If you’ve noticed that Dutch trains experience less delays or that waiting times are shorter on the Berlin underground you can thank a team of European researchers whose advanced algorithms are optimising rail services.
In what has been described as a breakthrough in the field of operational research (OR) and has garnered a prestigious award, the researchers succeeded in developing advanced algorithms able to optimise planning and scheduling in vast, complex rail networks.
In practice, their work means that railways can be more confident that their routing choices will allow more trains, more passengers and more goods to safely traverse the same infrastructure while increasing punctuality, passenger satisfaction and operator profit. It’s a win-win for everyone.
It is not surprising then that many railway and transport network operators across Europe, from Netherlands Railways and the Berlin U-Bahn to Swiss Federal Railways and others, have implemented the technology or are planning to do so.
“We set out doing foundational algorithmic research, to develop universal algorithms and methods, we did not expect to see them being used in real-world applications so soon. But by now 95 percent of our algorithms and methods have been verified with real-world data and many are being used commercially,” explains Christos Zaroliagis, a professor at the University of Patras and a senior researcher at the Computer Technology Institute in Patras, Greece.
Zaroliagis coordinated the team behind the EU-funded ARRIVAL project, which brought together researchers from seven European countries. Among them was a team from Erasmus University in Holland that had been working closely with Netherlands Railways on a new railway timetable. Together with collaborators from the University of Padua, Italy, the Dutch researchers were awarded the 2008 Edelman Award, described as the Nobel Prize of applied operations research.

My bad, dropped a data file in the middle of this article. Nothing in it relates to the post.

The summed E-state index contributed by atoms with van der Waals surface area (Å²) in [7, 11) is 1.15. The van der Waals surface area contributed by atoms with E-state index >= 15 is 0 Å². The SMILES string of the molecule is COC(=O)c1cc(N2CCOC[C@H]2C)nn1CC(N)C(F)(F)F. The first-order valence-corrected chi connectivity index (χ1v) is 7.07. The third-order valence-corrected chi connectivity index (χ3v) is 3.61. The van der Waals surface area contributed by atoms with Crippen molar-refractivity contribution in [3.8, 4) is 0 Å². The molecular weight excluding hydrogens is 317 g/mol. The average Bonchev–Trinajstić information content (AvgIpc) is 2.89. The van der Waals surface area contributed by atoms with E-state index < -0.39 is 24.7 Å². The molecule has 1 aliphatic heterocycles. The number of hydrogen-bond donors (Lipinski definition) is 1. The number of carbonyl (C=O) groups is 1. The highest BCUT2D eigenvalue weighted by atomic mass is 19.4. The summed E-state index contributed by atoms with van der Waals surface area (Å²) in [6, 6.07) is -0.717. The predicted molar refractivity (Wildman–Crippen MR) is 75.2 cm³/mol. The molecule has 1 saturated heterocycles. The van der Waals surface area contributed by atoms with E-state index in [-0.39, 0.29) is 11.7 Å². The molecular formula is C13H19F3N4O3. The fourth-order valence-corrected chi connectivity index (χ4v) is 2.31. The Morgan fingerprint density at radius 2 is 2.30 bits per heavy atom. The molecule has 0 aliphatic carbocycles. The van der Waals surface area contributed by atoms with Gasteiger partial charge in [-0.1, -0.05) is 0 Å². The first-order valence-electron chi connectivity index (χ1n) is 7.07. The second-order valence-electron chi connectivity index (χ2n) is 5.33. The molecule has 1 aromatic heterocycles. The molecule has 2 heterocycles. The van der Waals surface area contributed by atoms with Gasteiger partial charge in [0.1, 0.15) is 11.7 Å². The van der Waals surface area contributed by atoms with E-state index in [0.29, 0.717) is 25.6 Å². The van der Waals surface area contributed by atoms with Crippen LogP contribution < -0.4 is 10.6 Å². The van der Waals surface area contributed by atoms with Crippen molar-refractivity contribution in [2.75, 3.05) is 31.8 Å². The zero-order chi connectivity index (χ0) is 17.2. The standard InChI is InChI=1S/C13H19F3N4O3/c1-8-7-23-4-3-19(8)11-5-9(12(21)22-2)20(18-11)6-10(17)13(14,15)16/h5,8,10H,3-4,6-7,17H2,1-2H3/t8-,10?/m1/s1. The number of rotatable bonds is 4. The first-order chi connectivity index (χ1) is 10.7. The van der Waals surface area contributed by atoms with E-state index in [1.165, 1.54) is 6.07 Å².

Thanks to their work, much of it carried out in the ARRIVAL project, the Dutch railway network is today one of Europe’s most efficient.
“The Netherlands is a small country, but it has a very dense railway system that has to handle 5,500 trains per day. Trains literally travel one behind the other, so any disruption anywhere has knock-on effects that can lead to long delays and major scheduling problems,” says Zaroliagis. “The new timetable, drawn up using the ARRIVAL algorithms, has meant that trains can be scheduled more efficiently and disruptions handled more effectively, while maintaining the usual security measures.”
As a result, trains suffer fewer delays, passenger surveys show higher levels of satisfaction, and Netherlands Railways’ profits have risen by 40 million euros per year – a figure that is expected to rise to 70 million euros in the near future.
Robust and online planning
The key to such significant gains in efficiency lies in two approaches to optimised planning that had previously not been applied to the rail transport sector: Robust planning and online planning.
The first approach involves deploying algorithms to ensure all aspects of the railway network, from train scheduling and platform allocation to staff distribution and freight loads, are organised as efficiently as possible, while still being able to absorb disruptions without impacting services too dramatically.
“It’s a proactive approach. You don’t have an optimal offline plan that can’t handle disruptions. You have a near-optimal plan that can handle as much disruption as possible,” Zaroliagis explains.